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5 Tips for Preventing Shoulder Injury During Weight Lifting

Weightlifting is an excellent form of exercise that can strengthen muscles and improve how you look, feel, and perform.

However, you may be at risk for injury if you have areas of weakness, stiffness, and lift with poor technique. The most common shoulder injuries include rotator cuff tears, bursitis, and impingement syndrome.

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How to Prevent Shoulder Injury During Weight Lifting

Perform “Movement Prep”

Movement prep is essential before any exercise routine. It helps prepare your muscles for the activity by increasing blood flow and activating muscles. Muscle groups it would be best if you targeted include the stabilizing muscles (lower trap, rhomboids, serratus anterior, rotator cuff). In addition, the movement prep should also simulate the lifting exercise you’re about to perform.

Pick Exercises You Can Perform with Good Technique

It is good to challenge our bodies with new movements and new exercises. However, if you can’t maintain good technique, you may increase your risk of injury. Generally speaking, horizontal pressing and pulling exercises (e.g., rows and push-ups) are less technical and demanding on your shoulders. Overhead pulling and pushing (e.g., military presses and pull-ups) may add additional stress to your shoulders if you have poor mobility. Olympic exercises like the Snatch and Clean and Jerk fall into a similar category. If you don’t have good mobility or perform them repetitively with poor technique, you may risk a shoulder injury.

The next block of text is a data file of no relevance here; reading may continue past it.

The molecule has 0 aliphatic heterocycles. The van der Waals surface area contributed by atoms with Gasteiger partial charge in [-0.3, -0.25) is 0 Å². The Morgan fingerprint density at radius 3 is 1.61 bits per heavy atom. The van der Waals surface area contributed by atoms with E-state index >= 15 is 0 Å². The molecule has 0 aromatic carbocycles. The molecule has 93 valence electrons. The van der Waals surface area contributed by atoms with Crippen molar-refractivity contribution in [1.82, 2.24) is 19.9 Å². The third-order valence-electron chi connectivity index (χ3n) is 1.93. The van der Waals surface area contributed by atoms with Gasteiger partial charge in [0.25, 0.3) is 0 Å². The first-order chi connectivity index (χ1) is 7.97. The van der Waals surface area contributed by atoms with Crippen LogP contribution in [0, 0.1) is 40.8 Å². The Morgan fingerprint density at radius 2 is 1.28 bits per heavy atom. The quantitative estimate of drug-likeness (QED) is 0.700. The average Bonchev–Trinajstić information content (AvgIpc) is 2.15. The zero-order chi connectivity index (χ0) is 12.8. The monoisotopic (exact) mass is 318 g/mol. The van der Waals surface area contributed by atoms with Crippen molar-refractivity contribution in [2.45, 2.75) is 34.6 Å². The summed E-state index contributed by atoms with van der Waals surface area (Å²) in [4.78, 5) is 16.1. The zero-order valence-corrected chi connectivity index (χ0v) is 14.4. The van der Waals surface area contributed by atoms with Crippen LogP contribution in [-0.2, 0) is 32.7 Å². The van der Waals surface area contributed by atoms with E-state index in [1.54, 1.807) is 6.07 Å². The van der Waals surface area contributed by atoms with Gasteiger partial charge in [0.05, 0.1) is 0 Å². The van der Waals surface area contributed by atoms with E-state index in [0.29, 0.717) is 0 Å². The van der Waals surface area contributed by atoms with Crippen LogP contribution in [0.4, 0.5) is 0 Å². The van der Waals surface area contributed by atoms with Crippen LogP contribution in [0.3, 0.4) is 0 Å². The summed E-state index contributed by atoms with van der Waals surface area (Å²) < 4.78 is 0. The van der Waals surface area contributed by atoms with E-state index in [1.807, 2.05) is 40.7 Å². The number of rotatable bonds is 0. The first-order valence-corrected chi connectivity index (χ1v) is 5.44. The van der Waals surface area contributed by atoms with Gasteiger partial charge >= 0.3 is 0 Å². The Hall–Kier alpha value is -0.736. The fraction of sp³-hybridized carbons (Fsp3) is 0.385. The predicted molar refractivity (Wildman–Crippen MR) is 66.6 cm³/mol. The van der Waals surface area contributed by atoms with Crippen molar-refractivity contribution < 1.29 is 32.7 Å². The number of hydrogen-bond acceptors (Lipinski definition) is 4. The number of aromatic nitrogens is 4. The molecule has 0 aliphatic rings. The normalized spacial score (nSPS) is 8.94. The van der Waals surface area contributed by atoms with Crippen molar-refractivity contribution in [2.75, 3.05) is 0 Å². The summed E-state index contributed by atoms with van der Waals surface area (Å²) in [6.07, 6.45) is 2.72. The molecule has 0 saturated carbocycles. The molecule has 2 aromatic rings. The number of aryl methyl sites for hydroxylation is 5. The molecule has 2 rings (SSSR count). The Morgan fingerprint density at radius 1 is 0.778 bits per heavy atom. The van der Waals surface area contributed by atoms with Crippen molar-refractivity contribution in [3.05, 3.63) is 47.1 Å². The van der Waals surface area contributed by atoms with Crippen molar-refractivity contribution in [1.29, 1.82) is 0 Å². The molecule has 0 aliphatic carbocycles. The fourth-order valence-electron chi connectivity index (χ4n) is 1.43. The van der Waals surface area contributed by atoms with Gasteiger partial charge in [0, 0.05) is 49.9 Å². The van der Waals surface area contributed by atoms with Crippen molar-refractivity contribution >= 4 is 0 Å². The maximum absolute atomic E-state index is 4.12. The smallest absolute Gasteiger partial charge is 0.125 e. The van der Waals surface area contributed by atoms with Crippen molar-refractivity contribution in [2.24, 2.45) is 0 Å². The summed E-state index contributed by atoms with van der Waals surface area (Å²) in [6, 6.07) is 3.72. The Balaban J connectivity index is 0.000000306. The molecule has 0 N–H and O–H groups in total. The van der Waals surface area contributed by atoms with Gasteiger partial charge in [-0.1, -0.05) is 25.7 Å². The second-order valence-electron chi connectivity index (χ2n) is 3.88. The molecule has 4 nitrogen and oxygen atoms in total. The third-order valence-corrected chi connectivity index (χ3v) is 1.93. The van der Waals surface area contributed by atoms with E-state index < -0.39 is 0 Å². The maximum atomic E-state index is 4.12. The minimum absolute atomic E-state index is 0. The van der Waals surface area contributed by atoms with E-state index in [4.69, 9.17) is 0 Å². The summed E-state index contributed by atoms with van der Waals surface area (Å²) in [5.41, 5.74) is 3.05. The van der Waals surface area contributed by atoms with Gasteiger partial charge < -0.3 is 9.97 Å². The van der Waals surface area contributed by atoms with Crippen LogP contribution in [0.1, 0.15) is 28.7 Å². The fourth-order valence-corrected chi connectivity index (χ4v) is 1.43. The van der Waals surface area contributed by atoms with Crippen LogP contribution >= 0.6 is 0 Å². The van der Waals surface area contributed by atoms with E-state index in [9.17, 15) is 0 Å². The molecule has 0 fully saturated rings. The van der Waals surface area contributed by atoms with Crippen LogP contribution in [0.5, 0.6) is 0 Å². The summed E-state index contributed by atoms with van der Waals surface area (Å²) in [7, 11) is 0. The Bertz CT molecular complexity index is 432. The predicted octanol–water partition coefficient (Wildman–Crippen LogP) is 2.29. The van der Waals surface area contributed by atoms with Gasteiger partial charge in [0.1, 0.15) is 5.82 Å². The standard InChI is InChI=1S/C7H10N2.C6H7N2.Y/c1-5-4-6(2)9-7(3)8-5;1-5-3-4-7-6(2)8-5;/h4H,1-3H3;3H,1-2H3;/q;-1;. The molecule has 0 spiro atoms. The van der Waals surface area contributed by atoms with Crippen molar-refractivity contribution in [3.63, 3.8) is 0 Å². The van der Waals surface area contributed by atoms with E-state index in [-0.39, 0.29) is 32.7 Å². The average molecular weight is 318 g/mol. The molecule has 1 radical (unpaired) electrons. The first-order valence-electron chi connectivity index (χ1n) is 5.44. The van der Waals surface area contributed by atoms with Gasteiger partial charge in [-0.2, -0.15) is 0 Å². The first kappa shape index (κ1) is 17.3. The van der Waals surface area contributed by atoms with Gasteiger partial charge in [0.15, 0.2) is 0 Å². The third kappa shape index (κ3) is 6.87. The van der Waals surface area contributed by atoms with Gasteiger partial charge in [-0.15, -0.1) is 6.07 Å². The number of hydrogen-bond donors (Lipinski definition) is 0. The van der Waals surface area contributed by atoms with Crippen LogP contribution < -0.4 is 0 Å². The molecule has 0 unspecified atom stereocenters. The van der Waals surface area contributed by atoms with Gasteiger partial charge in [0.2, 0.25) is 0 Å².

At Movement Solutions, we work one-to-one with our clients to ensure they learn how to lift weights properly. Expert coaching and instruction are the best ways to develop good technique and prevent injury.

Don’t Overload Your Muscles.

Shoulder injuries can occur when the amount you’re lifting exceeds the capacity of your muscles. In essence, you may be lifting heavier than your strength allows. On the other hand, you may simply have a poor technique when lifting. You should start by gripping the bar slightly wider than shoulder-width apart when performing a bench press. Bend your elbows and pull the bar as deep as you can comfortably. Keep your trunk braced and shoulders engaged. You may feel a stretch in your chest. Pause in this position before returning to the starting position. Refrain from compromising technique for heavier weights.

Balance Your Training

It’s easier to exercise the “beach muscles” versus the muscle group we can’t quite see. However, to prevent injury, it’s essential to balance your training. This includes training “patterns” of movement. For example, you should be performing pushing, pulling, and twisting exercises regularly. In addition, you may benefit from adding accessory exercises if you have weak or stiff regions of your body.

Physical Therapist Dr. Tim Varghese

Dr. Tim Varghese

Movement Solutions

"We Help Active Adults, Ages 40-60+ Overcome Pain And Injuries And Get Back To Their Favorite Activities Without Unnecessary Medications, Injections, Or Surgeries."